Wireless data may eventually be delivered by LED light

Wireless data may eventually be delivered by LED light

Summary: Think about it: light fixtures are everywhere, and each one is capable of serving as a data transmission device. A leading proponent calls it 'Li-Fi.'

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TOPICS: Big Data
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One IT visionary says we could make data accessible anywhere in the world -- with no additional cost for infrastructure. Turn existing light fixtures -- from street lamps to smartphone LED screens -- into rapidly pulsating data transmitters.

Harald Haas, a professor of engineering at Edinburgh University, even has a name for this new networking technology: "Li-Fi," for light-fidelity. At a recent TED conference, Haas pitched his proposal for Li-Fi data transmission, suggesting that the applications and capacity for data would be limitless -- from using car headlights to transmit data, or employing line of sight light sources as data transmitters.

Haas says data can be transmitted via LED bulbs that glow and darken faster than the human eye can see. Plus, an LED is a semiconductor itself, and therefore programmable.

The system, which he's calling D-Light, uses a mathematical trick called OFDM (orthogonal frequency division multiplexing), which allows it to vary the intensity of the LED's output at a very fast rate, invisible to the human eye. For the eye, the bulb would simply be on and providing light. The signal can be picked up by simple receivers. As of now, Haas is reporting data rates of up to 10 MBit/s per second (faster than a typical broadband connection), and 100 MBit/s by the end of this year and possibly up to 1 GB in the future.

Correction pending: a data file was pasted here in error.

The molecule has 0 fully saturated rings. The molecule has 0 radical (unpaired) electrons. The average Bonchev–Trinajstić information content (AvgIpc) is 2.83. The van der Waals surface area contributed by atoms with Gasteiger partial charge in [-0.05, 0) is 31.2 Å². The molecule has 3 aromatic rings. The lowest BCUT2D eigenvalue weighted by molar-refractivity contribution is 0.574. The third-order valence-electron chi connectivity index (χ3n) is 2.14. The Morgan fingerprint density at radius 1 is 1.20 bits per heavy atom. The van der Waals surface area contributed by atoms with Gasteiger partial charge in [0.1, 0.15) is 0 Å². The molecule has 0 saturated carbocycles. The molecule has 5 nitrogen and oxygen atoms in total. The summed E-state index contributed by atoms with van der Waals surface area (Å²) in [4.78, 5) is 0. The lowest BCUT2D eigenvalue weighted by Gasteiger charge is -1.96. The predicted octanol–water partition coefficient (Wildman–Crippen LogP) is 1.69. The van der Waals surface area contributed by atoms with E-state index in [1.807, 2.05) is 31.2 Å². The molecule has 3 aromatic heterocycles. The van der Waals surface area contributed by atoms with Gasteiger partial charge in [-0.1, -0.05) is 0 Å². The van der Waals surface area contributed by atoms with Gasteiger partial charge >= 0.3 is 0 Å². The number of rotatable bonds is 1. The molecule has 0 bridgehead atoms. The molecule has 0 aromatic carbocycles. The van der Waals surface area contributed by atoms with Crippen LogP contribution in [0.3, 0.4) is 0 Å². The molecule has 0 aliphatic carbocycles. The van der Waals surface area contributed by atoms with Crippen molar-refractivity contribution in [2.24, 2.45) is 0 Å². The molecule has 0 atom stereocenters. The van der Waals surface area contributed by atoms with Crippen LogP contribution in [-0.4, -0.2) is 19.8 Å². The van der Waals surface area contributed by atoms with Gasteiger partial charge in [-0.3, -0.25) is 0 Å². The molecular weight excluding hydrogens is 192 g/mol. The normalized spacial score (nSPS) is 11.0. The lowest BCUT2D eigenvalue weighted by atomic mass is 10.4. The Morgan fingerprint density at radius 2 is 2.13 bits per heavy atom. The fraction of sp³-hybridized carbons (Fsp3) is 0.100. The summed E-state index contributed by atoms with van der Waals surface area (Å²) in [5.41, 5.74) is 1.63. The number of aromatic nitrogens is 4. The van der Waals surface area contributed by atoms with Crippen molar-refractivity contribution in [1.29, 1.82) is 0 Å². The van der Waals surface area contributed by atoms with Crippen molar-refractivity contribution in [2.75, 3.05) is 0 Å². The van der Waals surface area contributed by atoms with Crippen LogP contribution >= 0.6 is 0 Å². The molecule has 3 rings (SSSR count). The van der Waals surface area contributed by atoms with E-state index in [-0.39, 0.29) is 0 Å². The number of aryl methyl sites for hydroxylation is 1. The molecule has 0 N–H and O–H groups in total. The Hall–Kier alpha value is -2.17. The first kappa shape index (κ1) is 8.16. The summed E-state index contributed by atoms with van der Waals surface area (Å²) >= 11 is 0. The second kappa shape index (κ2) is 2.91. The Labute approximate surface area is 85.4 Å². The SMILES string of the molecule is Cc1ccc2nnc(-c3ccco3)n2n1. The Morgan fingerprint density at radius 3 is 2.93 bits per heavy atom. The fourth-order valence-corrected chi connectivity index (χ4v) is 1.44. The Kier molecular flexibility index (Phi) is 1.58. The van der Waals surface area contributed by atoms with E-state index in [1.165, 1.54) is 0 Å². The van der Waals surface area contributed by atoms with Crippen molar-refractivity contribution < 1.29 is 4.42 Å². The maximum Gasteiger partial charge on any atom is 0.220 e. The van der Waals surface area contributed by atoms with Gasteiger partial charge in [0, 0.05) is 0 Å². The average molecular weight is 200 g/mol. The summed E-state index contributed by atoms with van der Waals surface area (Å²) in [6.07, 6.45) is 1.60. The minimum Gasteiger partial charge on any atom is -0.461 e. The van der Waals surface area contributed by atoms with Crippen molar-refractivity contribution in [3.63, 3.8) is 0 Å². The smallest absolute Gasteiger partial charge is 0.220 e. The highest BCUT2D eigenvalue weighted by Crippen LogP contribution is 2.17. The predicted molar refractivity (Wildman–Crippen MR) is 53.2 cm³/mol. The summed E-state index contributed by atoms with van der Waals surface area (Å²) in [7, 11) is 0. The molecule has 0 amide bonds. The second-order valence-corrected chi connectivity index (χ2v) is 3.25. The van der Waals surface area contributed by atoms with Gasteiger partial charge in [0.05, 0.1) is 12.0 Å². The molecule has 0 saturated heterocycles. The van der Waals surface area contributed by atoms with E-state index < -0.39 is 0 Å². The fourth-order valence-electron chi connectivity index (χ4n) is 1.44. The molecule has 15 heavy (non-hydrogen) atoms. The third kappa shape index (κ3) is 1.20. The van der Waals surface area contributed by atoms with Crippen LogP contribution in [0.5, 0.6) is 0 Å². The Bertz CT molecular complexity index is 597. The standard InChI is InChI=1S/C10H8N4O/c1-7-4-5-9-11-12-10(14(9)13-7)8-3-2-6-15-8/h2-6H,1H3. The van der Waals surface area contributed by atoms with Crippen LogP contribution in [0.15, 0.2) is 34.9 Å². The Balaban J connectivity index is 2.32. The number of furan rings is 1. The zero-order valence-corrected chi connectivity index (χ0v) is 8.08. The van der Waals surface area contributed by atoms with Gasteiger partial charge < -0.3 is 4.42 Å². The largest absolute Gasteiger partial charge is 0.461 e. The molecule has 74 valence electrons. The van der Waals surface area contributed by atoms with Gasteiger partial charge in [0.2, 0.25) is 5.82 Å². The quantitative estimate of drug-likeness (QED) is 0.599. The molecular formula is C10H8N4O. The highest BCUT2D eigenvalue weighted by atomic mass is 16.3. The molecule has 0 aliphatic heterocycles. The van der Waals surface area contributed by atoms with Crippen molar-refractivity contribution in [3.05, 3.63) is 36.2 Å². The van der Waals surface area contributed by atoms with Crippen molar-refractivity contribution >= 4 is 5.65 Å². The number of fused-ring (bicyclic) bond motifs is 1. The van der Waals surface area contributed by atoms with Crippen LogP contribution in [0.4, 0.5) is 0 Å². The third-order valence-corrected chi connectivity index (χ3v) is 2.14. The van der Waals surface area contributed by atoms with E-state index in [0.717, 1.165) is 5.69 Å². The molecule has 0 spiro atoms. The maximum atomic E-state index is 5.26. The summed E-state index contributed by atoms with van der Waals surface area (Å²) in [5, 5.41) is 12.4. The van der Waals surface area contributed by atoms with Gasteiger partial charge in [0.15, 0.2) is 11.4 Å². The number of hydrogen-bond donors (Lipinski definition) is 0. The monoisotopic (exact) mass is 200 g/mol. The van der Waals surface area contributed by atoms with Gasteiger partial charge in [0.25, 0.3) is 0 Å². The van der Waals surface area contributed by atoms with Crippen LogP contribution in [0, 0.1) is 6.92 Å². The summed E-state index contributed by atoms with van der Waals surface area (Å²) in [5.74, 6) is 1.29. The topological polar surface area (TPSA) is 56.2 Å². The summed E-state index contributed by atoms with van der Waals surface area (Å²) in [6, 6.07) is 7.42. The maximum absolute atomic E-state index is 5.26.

There's plenty of capacity, he says: "We have 10,000 times more spectrum, 10,000 times more LEDs installed already in the infrastructure. You would agree with me, hopefully, there's no issue of capacity anymore." The added bonus, he adds, is that the infrastructure is free, and even would promote more rapid adoption of more energy-efficient LED bulbs. "It should be so cheap that it’s everywhere," Haas says. "Using the visible light spectrum, which comes for free, you can piggy-back existing wireless services on the back of lighting equipment."

The alternative is to keep building tranmission towers, he says, noting that "radio waves are scarce, they're expensive, and we only have a certain range of it," he says.

Plus, there would be wireless access points anywhere there is a light source. Even smartphones, with their LED displays, could serve as data sources. Consider all the possibilities, Haas elaborates:

"...In hospitals, for new medical instruments; in streets for traffic control. Cars have LED-based headlights, LED-based back lights, and cars can communicate with each other and prevent accidents in the way that they exchange information. Traffic lights can communicate to the car and so on. And then you have these millions of street lamps deployed around the world. And every street lamp would be a free access point."

Security is another benefit, he points out, since light doesn't penetrate through walls, he points out: